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Mr. James Gray (North Wiltshire): Will the hon. Gentleman give way?

Mr. Snape: I shall give way in a moment, if he will allow me to finish this thought.

I can well understand the desire of the hon. Member for Poole to pose as the motorists' friend. However, most thinking motorists know full well that we cannot go on as we are. Many of them, even dedicated Conservative voters, must have misgivings about the empty-headed nature of much of the opposition from Conservative Members. This strikes me as an appropriate time to give way to the hon. Member for North Wiltshire (Mr. Gray).

Mr. Gray: I am grateful to the hon. Gentleman, who is only half-headed, for giving way. His point about the Conservative party having a difficult time is silly. Does he think that the Conservatives winning 600 council seats from the Labour party last Thursday is an indication of bad times for my party? Does he agree that that result is, in part, a consequence of his party hammering the motorist in the past two or three years?

Mr. Snape: If I go too far down that road, I am sure that you will call me to order, Madam Speaker.

The Conservative party reminds me of a boxer who has managed to climb off the canvas and is now on his knees. In those circumstances, any referee would stop the contest. However, if the hon. Gentleman feels that the Tory party is up and running, even though many commentators, like me, believe that it is on its knees, then good luck to him. I am not averse to a bit of good cheer from Tory Members from time to time. It has been pretty hard work sitting on these Benches looking at their miserable faces for as many years as I have done, and anything that cheers them up is to be welcomed.

However, I fear that the Conservatives' joy may well be short lived, because of their mindless opposition to the Government proposal. Talking of mindless opposition, I see that the hon. Member for Hexham (Mr. Atkinson) is about to intervene.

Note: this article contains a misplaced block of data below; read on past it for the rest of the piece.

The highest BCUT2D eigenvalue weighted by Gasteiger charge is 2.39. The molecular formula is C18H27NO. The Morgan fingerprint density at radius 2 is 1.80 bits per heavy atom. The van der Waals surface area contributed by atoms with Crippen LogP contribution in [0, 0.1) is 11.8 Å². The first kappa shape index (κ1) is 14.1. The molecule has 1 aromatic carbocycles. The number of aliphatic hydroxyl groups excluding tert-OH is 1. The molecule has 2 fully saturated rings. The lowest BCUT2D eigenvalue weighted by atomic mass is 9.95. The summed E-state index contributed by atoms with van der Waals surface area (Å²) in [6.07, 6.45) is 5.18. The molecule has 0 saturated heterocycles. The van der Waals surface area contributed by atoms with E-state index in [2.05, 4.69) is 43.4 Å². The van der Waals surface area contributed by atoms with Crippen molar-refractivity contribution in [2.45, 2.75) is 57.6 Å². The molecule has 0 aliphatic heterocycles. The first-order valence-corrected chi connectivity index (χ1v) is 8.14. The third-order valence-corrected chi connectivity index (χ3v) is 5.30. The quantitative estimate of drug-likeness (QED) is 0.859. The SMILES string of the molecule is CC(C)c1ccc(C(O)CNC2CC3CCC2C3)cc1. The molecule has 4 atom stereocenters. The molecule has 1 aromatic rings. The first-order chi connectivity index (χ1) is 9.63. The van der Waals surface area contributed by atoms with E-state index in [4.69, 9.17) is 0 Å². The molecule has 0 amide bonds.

4 pm

Mr. Peter Atkinson (Hexham): As one of the mindless Opposition, perhaps I may point out to the hon. Gentleman that, in the rural constituency that I represent, which does not have public transport to any extent--it does not have any buses--the Government's taxes on fuel have hit families, particularly those on below and average earnings, extremely hard. The Government are proposing

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to make the lives of those people even more difficult and costly, because when they drive into a town, they will have to pay a tax to do so. That is why my hon. Friend the Member for Poole (Mr. Syms) said that the proposal is a regressive tax; it will hurt people who can least afford it.

Mr. Snape: Those people will have to do no such thing. The proposals give local authorities the right--presumably after consultation, as I said to my hon. Friend the Minister--to introduce such schemes. Local authorities are not in the business of committing political suicide. I do not know whether the hon. Gentleman's local authority took advantage of the rural bus scheme introduced by my right hon. Friend the Deputy Prime Minister.

Mr. Atkinson indicated assent.

Mr. Snape: The hon. Gentleman nods, so I am sure that the more concerned members of his electorate will be aware that, under the Conservatives, there were no buses at all but, under a Labour Government, there is a subsidy that would help bus companies to run in his area. I repeat that Conservative Members should stop falling for their own party's propaganda. We are not saying that in every town and city there will be a fence, a barrier through which it will be impossible to drive a car without paying an enormous sum. The Bill is about giving local authorities the right to decide for themselves. That appears eminently democratic.

Mr. Ivan Henderson (Harwich): Is my hon. Friend aware of a recent article on transport in the local paper of the hon. Member for North Essex (Mr. Jenkin)--it is a pity that he is not present--in which it is said of him:

Is that not what some of the Bill is aiming to achieve?

Mr. Snape: Alas, if only such a sensible fellow had ever participated in our deliberations in Committee or the House. I have a copy of the article. The photograph in it is pretty poor, but it looks like the hon. Member for North Essex (Mr. Jenkin). The caption underneath it reads, "suitable traffic on suitable roads". I am sure that, in his heart of hearts, like the hon. Member for Poole, the hon. Gentleman, as principal Opposition spokesperson on transport, agrees that there is much common sense in the Bill and wishes that he did not have to behave in such a daft way in opposing everything that the Government propose, and denouncing it, as did the hon. Member for Poole, as a wicked example of socialism penalising those least able to pay congestion charges.

Enough of the Conservative party; let it enjoy Thursday's minor triumph. I want to put a couple of points to my hon. Friend the Minister.